Gaseous fueled spark ignited (SI) engines are often developed using pipeline quality natural gas as the fuel. However, natural gas engines are occasionally expected by customers to accommodate different fuel compositions when deployed in the field. Depending on the source or production processing of the fuel and the ambient conditions, gaseous fuels can have different levels of heavy hydrocarbons and/or significant levels of diluents when compared to natural gas. In recent years, there are increasing interests in using synthesis gas (syngas) from renewable sources in gaseous fueled spark ignition engines. This work investigated syngas compositions from different production processes and describes a methodology to predict engine performance using syngas. Syngas composition variations can provide different laminar flame speeds (LFS), which can result in changes in combustion burn rate, heat release rate and knock likelihood, if the engine combustion process is not optimized appropriately. It is challenging to obtain LFS data at the high pressure and temperature conditions that are characteristic of the piston engine combustion process. It has proven to be effective to employ a chemical kinetics solver using an appropriate chemical kinetics mechanism to obtain LFS values under piston engine combustion conditions. Alternative chemical kinetics mechanisms were investigated to identify one which best characterized combustion performance relative to detailed rig and engine measurements. With this appropriate chemical kinetics mechanism, LFS results are now used to guide natural gas engine combustion tuning when using syngas as a fuel. Engine performance is predicted in terms of NOx emissions and knock likelihood using the in-house developed methodology.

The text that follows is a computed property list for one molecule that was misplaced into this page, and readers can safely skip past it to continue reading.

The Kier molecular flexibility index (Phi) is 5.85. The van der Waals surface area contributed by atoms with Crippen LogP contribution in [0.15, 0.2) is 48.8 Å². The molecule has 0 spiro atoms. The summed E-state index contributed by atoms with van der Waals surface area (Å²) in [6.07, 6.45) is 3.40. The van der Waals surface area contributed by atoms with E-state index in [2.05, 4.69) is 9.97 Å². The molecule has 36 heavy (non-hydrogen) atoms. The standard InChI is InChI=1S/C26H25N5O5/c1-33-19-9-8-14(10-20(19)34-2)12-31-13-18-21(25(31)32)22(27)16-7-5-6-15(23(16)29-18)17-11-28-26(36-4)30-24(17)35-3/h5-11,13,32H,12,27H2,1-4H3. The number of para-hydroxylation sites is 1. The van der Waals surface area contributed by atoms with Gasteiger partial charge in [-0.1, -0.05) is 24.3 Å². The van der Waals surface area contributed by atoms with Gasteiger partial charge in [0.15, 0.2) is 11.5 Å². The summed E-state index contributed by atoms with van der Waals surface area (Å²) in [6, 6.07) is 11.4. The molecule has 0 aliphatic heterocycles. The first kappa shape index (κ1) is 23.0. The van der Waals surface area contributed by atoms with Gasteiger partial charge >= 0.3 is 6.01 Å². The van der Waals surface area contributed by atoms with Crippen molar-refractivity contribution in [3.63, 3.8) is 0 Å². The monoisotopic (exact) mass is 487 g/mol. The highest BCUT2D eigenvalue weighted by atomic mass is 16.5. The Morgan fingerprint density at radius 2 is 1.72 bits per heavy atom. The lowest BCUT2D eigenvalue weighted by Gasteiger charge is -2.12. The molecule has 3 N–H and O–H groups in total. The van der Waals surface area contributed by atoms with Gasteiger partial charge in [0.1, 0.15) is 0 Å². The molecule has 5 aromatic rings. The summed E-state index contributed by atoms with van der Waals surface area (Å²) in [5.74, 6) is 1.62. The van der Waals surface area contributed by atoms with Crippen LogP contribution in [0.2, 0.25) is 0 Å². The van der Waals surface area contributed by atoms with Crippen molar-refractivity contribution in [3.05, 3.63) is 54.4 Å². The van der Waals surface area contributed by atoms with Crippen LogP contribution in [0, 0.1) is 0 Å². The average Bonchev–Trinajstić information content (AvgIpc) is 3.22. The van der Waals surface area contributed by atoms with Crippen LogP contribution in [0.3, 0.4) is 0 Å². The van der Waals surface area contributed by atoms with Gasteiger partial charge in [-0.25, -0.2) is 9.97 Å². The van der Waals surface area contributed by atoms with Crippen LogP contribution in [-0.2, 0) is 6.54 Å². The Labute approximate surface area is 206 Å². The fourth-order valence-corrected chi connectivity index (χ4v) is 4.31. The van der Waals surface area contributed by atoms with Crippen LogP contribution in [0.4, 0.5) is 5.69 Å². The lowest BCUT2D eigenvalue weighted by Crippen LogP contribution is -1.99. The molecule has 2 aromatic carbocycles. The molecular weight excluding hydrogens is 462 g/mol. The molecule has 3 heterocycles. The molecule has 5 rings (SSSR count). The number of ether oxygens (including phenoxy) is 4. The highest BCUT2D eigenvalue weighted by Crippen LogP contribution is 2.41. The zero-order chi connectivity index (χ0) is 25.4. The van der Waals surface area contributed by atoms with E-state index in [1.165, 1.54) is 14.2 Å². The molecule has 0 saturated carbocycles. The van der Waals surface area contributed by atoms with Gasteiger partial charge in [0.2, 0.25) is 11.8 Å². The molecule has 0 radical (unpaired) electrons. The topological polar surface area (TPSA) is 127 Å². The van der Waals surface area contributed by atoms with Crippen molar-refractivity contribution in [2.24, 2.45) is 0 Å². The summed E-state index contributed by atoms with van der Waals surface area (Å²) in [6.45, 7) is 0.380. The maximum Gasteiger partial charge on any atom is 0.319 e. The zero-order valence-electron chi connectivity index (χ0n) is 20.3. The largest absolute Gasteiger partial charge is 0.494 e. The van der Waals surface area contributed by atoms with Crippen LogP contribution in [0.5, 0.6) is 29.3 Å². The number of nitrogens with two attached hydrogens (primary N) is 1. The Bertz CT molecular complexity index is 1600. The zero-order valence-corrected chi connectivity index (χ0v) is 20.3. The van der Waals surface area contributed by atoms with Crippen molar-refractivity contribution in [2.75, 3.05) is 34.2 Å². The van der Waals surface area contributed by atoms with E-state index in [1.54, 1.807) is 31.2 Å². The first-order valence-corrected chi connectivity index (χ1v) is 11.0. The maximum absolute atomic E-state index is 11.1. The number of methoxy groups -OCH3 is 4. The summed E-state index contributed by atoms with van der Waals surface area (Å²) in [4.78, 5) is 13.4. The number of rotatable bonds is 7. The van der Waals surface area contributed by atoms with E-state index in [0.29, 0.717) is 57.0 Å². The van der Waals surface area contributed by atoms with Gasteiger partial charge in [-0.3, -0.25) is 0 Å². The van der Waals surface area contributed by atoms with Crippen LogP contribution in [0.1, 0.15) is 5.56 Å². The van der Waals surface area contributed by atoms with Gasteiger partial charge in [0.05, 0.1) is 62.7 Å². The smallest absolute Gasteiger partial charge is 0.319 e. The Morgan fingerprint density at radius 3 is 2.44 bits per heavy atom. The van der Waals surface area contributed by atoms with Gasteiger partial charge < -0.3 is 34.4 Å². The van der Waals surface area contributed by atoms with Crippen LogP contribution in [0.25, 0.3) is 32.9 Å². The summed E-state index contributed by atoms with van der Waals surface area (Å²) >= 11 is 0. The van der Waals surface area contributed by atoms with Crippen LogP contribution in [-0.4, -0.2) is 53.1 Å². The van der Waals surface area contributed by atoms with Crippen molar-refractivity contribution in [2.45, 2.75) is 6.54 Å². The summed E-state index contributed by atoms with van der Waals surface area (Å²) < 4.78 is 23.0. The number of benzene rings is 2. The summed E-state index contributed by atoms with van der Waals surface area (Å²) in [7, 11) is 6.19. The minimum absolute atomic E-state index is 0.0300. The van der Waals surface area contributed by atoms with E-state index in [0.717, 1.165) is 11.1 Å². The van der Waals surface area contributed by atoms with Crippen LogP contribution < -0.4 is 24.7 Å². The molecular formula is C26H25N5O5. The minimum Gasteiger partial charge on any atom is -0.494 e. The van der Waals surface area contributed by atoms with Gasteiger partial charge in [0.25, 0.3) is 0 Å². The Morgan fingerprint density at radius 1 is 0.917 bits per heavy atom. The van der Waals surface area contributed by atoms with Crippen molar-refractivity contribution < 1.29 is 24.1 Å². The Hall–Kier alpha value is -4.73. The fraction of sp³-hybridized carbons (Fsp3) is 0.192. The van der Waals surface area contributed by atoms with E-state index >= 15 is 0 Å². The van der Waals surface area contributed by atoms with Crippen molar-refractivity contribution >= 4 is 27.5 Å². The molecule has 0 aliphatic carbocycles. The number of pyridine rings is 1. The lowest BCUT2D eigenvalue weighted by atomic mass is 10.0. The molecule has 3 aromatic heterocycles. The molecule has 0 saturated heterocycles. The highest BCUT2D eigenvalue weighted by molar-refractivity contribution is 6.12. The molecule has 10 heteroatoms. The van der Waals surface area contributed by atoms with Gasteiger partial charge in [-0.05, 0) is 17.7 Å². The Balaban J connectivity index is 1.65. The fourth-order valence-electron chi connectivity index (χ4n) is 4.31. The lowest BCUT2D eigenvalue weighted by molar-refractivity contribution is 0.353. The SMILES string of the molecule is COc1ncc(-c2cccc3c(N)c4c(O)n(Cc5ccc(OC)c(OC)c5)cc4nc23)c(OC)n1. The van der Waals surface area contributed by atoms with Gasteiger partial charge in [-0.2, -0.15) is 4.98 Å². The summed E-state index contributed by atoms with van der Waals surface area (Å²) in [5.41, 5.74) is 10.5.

This content is only available via PDF.
You do not currently have access to this content.